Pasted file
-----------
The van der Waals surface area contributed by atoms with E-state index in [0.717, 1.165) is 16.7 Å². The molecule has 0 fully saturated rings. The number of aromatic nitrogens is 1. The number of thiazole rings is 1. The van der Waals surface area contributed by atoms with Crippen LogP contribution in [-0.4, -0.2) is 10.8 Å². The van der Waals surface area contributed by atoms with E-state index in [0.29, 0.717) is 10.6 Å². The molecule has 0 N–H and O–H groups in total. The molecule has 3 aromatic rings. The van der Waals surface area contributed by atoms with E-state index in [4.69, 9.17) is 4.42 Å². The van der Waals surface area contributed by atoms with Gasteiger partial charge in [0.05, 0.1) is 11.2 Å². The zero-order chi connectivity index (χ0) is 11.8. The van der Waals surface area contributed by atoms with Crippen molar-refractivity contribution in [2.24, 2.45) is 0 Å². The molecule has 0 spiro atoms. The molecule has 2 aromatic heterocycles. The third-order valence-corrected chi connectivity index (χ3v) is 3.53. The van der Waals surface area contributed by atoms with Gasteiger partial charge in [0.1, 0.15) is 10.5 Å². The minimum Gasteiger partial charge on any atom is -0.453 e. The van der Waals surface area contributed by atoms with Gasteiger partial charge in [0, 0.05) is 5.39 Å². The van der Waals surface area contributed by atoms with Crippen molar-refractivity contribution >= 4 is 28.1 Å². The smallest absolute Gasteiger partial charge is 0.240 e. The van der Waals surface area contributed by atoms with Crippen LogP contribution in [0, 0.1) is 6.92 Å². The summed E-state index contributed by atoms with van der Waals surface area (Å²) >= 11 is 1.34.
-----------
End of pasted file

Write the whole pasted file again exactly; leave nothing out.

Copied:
The van der Waals surface area contributed by atoms with E-state index in [0.717, 1.165) is 16.7 Å². The molecule has 0 fully saturated rings. The number of aromatic nitrogens is 1. The number of thiazole rings is 1. The van der Waals surface area contributed by atoms with Crippen LogP contribution in [-0.4, -0.2) is 10.8 Å². The van der Waals surface area contributed by atoms with E-state index in [0.29, 0.717) is 10.6 Å². The molecule has 0 N–H and O–H groups in total. The molecule has 3 aromatic rings. The van der Waals surface area contributed by atoms with E-state index in [4.69, 9.17) is 4.42 Å². The van der Waals surface area contributed by atoms with Gasteiger partial charge in [0.05, 0.1) is 11.2 Å². The zero-order chi connectivity index (χ0) is 11.8. The van der Waals surface area contributed by atoms with Crippen molar-refractivity contribution in [2.24, 2.45) is 0 Å². The molecule has 0 spiro atoms. The molecule has 2 aromatic heterocycles. The third-order valence-corrected chi connectivity index (χ3v) is 3.53. The van der Waals surface area contributed by atoms with Gasteiger partial charge in [0.1, 0.15) is 10.5 Å². The minimum Gasteiger partial charge on any atom is -0.453 e. The van der Waals surface area contributed by atoms with Gasteiger partial charge in [0, 0.05) is 5.39 Å². The van der Waals surface area contributed by atoms with Crippen molar-refractivity contribution >= 4 is 28.1 Å². The smallest absolute Gasteiger partial charge is 0.240 e. The van der Waals surface area contributed by atoms with Crippen LogP contribution in [0, 0.1) is 6.92 Å². The summed E-state index contributed by atoms with van der Waals surface area (Å²) >= 11 is 1.34.